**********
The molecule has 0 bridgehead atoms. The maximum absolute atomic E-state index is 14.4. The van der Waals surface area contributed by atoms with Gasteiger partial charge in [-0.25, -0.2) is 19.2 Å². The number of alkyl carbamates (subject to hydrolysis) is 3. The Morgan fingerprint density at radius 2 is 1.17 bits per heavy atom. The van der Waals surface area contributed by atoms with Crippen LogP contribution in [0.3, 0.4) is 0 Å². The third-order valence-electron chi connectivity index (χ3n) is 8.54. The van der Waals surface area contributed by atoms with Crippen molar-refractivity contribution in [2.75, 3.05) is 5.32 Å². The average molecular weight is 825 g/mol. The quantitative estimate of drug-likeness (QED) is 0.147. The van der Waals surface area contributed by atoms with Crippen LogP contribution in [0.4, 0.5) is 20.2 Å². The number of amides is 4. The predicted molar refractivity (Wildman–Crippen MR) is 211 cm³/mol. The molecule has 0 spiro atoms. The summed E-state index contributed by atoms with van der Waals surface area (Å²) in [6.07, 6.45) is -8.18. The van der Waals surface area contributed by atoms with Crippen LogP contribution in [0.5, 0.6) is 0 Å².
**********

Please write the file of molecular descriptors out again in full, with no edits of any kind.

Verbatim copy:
The molecule has 0 bridgehead atoms. The maximum absolute atomic E-state index is 14.4. The van der Waals surface area contributed by atoms with Gasteiger partial charge in [-0.25, -0.2) is 19.2 Å². The number of alkyl carbamates (subject to hydrolysis) is 3. The Morgan fingerprint density at radius 2 is 1.17 bits per heavy atom. The van der Waals surface area contributed by atoms with Crippen LogP contribution in [0.3, 0.4) is 0 Å². The third-order valence-electron chi connectivity index (χ3n) is 8.54. The van der Waals surface area contributed by atoms with Crippen molar-refractivity contribution in [2.75, 3.05) is 5.32 Å². The average molecular weight is 825 g/mol. The quantitative estimate of drug-likeness (QED) is 0.147. The van der Waals surface area contributed by atoms with Crippen LogP contribution in [0.4, 0.5) is 20.2 Å². The number of amides is 4. The predicted molar refractivity (Wildman–Crippen MR) is 211 cm³/mol. The molecule has 0 spiro atoms. The summed E-state index contributed by atoms with van der Waals surface area (Å²) in [6.07, 6.45) is -8.18. The van der Waals surface area contributed by atoms with Crippen LogP contribution in [0.5, 0.6) is 0 Å².